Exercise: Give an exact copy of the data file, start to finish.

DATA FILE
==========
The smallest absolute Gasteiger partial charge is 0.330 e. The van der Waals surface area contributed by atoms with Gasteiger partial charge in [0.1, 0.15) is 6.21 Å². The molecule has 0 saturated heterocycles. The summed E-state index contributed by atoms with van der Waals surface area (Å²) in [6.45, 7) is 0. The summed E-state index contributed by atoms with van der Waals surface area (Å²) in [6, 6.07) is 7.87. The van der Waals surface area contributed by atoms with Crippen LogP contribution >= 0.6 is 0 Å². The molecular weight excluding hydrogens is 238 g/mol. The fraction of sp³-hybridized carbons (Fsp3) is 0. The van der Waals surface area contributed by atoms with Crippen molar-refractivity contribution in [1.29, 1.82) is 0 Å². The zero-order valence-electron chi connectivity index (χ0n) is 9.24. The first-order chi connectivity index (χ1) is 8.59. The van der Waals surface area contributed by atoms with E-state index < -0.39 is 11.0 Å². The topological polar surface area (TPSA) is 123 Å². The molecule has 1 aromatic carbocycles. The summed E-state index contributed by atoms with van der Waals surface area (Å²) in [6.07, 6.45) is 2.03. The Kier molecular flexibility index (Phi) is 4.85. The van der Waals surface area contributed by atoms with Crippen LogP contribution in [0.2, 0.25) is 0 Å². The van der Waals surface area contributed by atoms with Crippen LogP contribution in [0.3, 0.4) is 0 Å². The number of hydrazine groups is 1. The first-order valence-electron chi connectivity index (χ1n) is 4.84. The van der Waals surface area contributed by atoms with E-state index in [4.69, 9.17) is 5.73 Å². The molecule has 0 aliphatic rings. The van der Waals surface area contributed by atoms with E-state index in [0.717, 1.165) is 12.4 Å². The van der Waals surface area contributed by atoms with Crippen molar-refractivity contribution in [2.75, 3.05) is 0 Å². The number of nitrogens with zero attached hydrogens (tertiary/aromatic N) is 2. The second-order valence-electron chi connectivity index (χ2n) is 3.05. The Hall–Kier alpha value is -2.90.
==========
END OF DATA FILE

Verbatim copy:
The smallest absolute Gasteiger partial charge is 0.330 e. The van der Waals surface area contributed by atoms with Gasteiger partial charge in [0.1, 0.15) is 6.21 Å². The molecule has 0 saturated heterocycles. The summed E-state index contributed by atoms with van der Waals surface area (Å²) in [6.45, 7) is 0. The summed E-state index contributed by atoms with van der Waals surface area (Å²) in [6, 6.07) is 7.87. The van der Waals surface area contributed by atoms with Crippen LogP contribution >= 0.6 is 0 Å². The molecular weight excluding hydrogens is 238 g/mol. The fraction of sp³-hybridized carbons (Fsp3) is 0. The van der Waals surface area contributed by atoms with Crippen molar-refractivity contribution in [1.29, 1.82) is 0 Å². The zero-order valence-electron chi connectivity index (χ0n) is 9.24. The first-order chi connectivity index (χ1) is 8.59. The van der Waals surface area contributed by atoms with E-state index < -0.39 is 11.0 Å². The topological polar surface area (TPSA) is 123 Å². The molecule has 1 aromatic carbocycles. The summed E-state index contributed by atoms with van der Waals surface area (Å²) in [6.07, 6.45) is 2.03. The Kier molecular flexibility index (Phi) is 4.85. The van der Waals surface area contributed by atoms with Crippen LogP contribution in [0.2, 0.25) is 0 Å². The van der Waals surface area contributed by atoms with Crippen LogP contribution in [0.3, 0.4) is 0 Å². The number of hydrazine groups is 1. The first-order valence-electron chi connectivity index (χ1n) is 4.84. The van der Waals surface area contributed by atoms with E-state index in [4.69, 9.17) is 5.73 Å². The molecule has 0 aliphatic rings. The van der Waals surface area contributed by atoms with E-state index in [0.717, 1.165) is 12.4 Å². The van der Waals surface area contributed by atoms with Crippen molar-refractivity contribution in [2.75, 3.05) is 0 Å². The number of nitrogens with zero attached hydrogens (tertiary/aromatic N) is 2. The second-order valence-electron chi connectivity index (χ2n) is 3.05. The Hall–Kier alpha value is -2.90.